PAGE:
Starting the evening of Sept. 15, 2023, and again the evening of Sept. 24, Jews around the world will be filing into synagogues to mark their “Days of Awe” – the High Holidays of Rosh Hashana and Yom Kippur.
For many who observe these holidays in the United States, the Days of Awe will be the only time that they visit a synagogue this year. Only 1 in 5 American Jews attend services once a month or more.
What is more, Yom Kippur is among the most somber and punishing holidays of the Jewish calendar. Why, then, do so many individuals who rarely pray in a synagogue choose to do it during the dour Days of Awe, rather than on many of the joyful, celebratory feasts that the Jewish calendar has to offer?
The answer lies partly in the nature of Jewish civilization itself. While today observers perceive Judaism as a religion, Jewish culture is not focused on individual belief and worship so much as on an entire community and its collective relationship with God and its history.
As a scholar of Judaic studies, I believe these are core, galvanizing elements of Jewish civilization that the Days of Awe bring into relief, making the High Holy Days a focus of congregants’ cultural lives as Jews. While the High Holidays may seem like days of individual soul-searching and repentance alone, their focus is actually communal, taking stock of an entire people’s identity and traditions.
Rosh Hashana: The Jewish New Year
According to rabbinic interpretations, Rosh Hashana commemorates God’s creation of humanity. Tradition has it that Rosh Hashana is a time when God judges humans, and especially “his people,” Israel. Meanwhile, they affirm their acceptance of God’s sovereignty over everything and everybody.
That is largely why Jews exchange New Year’s greetings along the lines of, “May you be inscribed [in the Book of Life]” – folkloric shorthand for wishing someone a good fate for the year ahead.
Whether they occur in traditionalist or modernist settings, Jewish New Year ceremonies are mostly held in synagogues. The services begin with attendees’ recitation of an ancient liturgy that underscores God’s kingship over the universe. Yet the centerpiece is the loud blowing of a shofar, a ram’s horn, whose powerful blasts the biblical book of Joshua describes as bringing down the walls of the city of Jericho. During the High Holidays, the sound “opens the gates of heaven” so that congregants’ acknowledgment of divine sovereignty can enter God’s abode and inform his judgment.
Notably, Jewish law has it that individuals should not mark the High Holidays alone. Ideally, the services require a “minyan,” or quorum of 10 adults – as do many Jewish rituals.
Before 70 C.E., when Roman legions destroyed the Jerusalem Temple, sacrifices at its altar were an important component of Jewish social, political and ritual life. Afterward, rabbinic law radically democratized the Israelites’ rituals, mostly as liturgical services. These took the place of activities that the priests of the temple had performed. Thus the people, along with their history as a political community, remained the protagonists of a comprehensive cultural system – not the relatively narrow, private sense of “faith” that the word “religion” can suggest.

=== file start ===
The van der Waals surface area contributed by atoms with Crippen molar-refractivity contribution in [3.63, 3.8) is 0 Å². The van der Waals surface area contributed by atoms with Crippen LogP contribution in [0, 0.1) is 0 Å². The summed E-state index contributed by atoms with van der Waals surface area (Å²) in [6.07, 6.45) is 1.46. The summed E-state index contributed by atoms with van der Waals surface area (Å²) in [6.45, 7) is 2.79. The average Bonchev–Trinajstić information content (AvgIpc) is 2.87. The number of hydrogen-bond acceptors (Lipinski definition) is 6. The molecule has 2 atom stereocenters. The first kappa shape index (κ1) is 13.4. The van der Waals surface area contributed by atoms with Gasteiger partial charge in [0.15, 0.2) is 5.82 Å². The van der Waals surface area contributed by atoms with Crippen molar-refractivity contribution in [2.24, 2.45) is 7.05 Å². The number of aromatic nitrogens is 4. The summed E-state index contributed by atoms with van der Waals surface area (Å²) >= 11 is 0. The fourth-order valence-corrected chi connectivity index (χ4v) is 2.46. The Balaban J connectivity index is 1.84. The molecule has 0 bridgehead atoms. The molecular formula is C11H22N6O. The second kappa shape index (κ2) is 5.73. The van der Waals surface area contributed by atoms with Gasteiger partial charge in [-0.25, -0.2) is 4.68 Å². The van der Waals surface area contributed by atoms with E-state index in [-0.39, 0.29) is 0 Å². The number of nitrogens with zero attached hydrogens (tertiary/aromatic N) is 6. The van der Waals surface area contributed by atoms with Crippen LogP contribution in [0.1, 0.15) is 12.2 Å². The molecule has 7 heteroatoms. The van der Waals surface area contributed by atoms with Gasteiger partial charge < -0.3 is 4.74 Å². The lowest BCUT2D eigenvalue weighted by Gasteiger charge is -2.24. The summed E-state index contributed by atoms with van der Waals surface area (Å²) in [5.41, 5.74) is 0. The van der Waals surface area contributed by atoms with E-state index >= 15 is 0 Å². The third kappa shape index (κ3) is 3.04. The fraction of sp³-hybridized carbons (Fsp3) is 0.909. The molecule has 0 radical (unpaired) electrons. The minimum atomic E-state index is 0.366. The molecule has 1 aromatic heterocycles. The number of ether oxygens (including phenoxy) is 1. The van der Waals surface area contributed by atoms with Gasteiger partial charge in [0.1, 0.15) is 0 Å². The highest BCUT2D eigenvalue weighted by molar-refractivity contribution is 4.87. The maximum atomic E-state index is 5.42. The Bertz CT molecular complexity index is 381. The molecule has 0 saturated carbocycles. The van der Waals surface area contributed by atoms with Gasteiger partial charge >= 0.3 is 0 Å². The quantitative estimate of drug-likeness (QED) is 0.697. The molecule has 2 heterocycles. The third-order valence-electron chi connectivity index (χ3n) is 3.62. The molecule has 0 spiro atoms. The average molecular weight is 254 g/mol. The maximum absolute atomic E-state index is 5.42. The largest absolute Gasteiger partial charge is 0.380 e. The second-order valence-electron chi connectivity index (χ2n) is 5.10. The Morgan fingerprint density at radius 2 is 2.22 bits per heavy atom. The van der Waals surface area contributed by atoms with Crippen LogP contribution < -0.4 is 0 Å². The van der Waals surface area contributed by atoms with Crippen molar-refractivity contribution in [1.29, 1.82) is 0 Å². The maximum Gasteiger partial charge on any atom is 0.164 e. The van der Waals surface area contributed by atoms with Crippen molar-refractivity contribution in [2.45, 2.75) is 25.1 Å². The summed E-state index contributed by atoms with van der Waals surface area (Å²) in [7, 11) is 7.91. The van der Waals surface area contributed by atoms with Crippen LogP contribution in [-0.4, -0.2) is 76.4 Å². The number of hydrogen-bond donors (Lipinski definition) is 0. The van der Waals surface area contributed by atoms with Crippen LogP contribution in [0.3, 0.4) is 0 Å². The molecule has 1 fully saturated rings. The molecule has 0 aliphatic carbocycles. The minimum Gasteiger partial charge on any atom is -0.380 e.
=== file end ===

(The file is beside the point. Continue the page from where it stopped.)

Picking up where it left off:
Confession – as a community – on Yom Kippur
After Rosh Hashana, the mood darkens as Yom Kippur approaches: the Day of Atonement.
On the eve of Yom Kippur, before its onset at sundown, Jews return to their synagogues. As a prelude to the first Yom Kippur service, a cantor or another skilled congregant sings the famed Kol Nidre: the Renunciation of All Vows. This poem asks God to preemptively annul any oaths Jews will make to God unknowingly or involuntarily, or ones they cannot fulfill. Notably, Kol Nidre plaintively asks, “May all the people of Israel be forgiven, including all the strangers who live in their midst, for all the people are at fault.”
One of the Yom Kippur liturgy’s distinctive elements is a section called the Viddui – the “confession.” That word may summon images of a one-on-one encounter with a priest in the privacy of a small, partitioned booth. “Confession” may also suggest a creed: “I believe in X, Y, Z – and that my belief will save my soul.”
Yet Jewish “confession” is neither an affirmation of faith nor a purely individual mea culpa. Instead, the Viddui affirms a long list of wrongdoings for which all congregants repent: Among other things, “We and our fathers have sinned. We have trespassed. We have betrayed; We have stolen. We have slandered.”
The focus of the services, in other words, is not exclusively on personal sin and salvation. The language of the liturgy uses “we,” not just “I.” It does not matter whether individuals reciting the liturgy have erred in the specific ways the confession mentions. What matters is that they take responsibility for the entire Jewish people – past, present and future – in relation to their fellow humans, and in relation to the God of Israel: One for all, and all for one.
As the Talmud puts it, “All Israel [is] mutually responsible.” The biblical Book of Deuteronomy, too, is packed with laws for the entire people of Israel as they are about to enter their promised land, so that they “may prolong your days upon the land.” Commandments about theft, mercy and caring for the stranger and the orphan, for example, are explicit blueprints for a functioning, socially just state – not just guides to individual or universal morality.
The books of the Hebrew Bible enshrine a story of the Jewish people, a collective story at the root of these awe-filled days. Indeed, the High Holidays affirm a sense of belonging that keeps even some of the least traditional Jews returning to ceremonies every year, affirming the ideal of a kinship-based society rooted in collective justice.